1. I can see a clear shift in my tone of writing before and after my ER admissions at the start of this year. In some ways this blog has bookended one of the most intense experiences of my life. That’s interesting. This is history – my history. I can’t seem to get back to the light-hearted tone I had before. But that’s okay, we can’t force ourselves to feel what we don’t. What I experienced was traumatic and trauma takes time to process.
  2. I want to mix things up a bit by deliberately flipping this post around to elucidate the things I’ve learned and the silver linings to this experience. Because there are alchemical shifts that have occurred in me that simply would not have been possible without this…whatever it is. Coal, pressure, diamond. You know the formula. I’m not saying I’m better than anyone because of it but I believe my insights are worth sharing so why not have at them, here. Yeah? Ok. You got it.

Okay, why I feel the urge to keep wrenching my chest open and writing about it publicly, I don’t know. At times I’ve thought if I died what legacy would I leave, would I look back (from wherever it is we go) and feel I had been authentic, brave, true, honest? What is there to be afraid of aside from rejection, judgement, misunderstanding, ridicule? If I’m honest, really honest, I have no reason to fear those things. Because that would be to deny who I am and in the end doing that just stifles me (and any of us who are slaves to the fear of those things) and who wants to look back and feel they censored their own life when there’s really no need. I had this great conversation with an acupuncturist once who I came to see more as a friend and confidante and he said that you can never please everyone. The world is too fragmented and diverse, with as many opinions to match. But even if 1% of people like you or agree with you, that’s a lot of people so why try to win the approval of the world? It’s insanity to try to do that but it feels nice to be liked so often we do try, I know I have. So now I’m politely sticking the middle finger to anyone who chooses to react to my openness with rejection, judgement, misunderstanding or ridicule and congenially request that they take it elsewhere and maybe take a look in the mirror on the way.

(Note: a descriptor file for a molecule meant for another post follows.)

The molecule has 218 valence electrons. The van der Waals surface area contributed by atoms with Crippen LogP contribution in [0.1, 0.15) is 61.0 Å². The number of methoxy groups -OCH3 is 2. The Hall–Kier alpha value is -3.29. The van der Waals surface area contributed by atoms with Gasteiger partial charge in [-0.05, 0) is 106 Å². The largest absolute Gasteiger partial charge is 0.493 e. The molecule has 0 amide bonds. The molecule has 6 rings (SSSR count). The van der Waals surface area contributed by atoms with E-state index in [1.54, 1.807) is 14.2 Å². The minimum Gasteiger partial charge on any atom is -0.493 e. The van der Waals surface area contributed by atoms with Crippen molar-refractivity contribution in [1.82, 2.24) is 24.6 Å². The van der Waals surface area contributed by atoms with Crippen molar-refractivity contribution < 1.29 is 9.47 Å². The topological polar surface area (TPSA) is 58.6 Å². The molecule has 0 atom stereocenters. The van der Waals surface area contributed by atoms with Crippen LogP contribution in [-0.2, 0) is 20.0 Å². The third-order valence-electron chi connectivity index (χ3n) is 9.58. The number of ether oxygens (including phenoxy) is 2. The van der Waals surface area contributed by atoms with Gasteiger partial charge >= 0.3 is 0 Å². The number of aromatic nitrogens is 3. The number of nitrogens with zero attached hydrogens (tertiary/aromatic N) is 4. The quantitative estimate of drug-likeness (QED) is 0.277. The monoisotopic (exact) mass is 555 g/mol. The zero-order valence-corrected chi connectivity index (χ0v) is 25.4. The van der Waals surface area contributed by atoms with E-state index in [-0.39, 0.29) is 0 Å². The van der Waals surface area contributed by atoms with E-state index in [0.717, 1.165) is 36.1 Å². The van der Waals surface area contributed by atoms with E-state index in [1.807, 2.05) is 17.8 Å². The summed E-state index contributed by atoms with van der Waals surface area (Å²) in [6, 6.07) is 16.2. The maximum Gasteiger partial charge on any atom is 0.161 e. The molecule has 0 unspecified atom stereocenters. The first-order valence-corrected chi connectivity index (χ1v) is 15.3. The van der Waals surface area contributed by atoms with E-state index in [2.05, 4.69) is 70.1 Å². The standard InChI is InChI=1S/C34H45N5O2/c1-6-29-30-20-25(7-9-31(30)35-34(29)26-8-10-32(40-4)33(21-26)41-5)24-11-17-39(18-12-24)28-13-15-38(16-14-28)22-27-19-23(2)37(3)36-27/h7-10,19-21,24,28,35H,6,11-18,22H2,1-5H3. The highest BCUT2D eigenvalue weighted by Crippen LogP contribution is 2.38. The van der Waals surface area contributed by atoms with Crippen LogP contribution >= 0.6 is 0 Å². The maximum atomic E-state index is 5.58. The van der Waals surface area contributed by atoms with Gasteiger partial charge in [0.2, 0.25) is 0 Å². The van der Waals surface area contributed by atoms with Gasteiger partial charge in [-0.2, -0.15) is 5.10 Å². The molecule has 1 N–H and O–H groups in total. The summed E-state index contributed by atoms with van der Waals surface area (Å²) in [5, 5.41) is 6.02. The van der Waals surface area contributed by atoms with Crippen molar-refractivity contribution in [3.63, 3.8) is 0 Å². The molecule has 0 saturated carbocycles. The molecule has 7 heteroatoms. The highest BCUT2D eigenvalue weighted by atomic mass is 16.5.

Silver linings – here we go.

– I’m closer to members of my family (and friends) in ways I’m not sure I would’ve been if life had gone a different way

-I’ve made the realisation that death doesn’t scare me, but suffering does

-I’ve learned that suffering can be reframed in many instances. Thanks Buddhism

-I know better who I am in the absence of any sort of ‘identity labels’ or expectations, which is liberating but also a potent insight to grapple with.

– I’m not battling myself: open mindedness fuelled by curiosity and regarding other people with a genuine interest in trying to understand them in their entirety and trying to understand life philosophically, that’s basically who I am. I like to understand what I’m drawn to as thoroughly as possible, cutting through bullshit in whatever form it takes to get to the essence of something.

– Fear is always there. I am afraid of being judged, misunderstood, rejected and alienated. Also of having no security physically in my body or materially and of losing control completely through physical debilitation.

– I’ve realised how impatient I am once I’ve decided I want something. How obsessive I can be when emotionally drawn to something. How confused I am over the way my life has gone and the grief I carry as a result. That I very efficiently cut off from my emotions when I feel overwhelmed which can be an obstacle to connecting properly with others. That I still care what other people think as a deep-set default. I am also very hard on myself and try to live up to my values despite my fears which I see as ultimately weak and purposeless.

– I am deeply driven to try to help other people heal and feel more whole in themselves by being more authentic, being honest, showing that nothing is really too taboo or shameful to bring up with the right (read: supportive) people.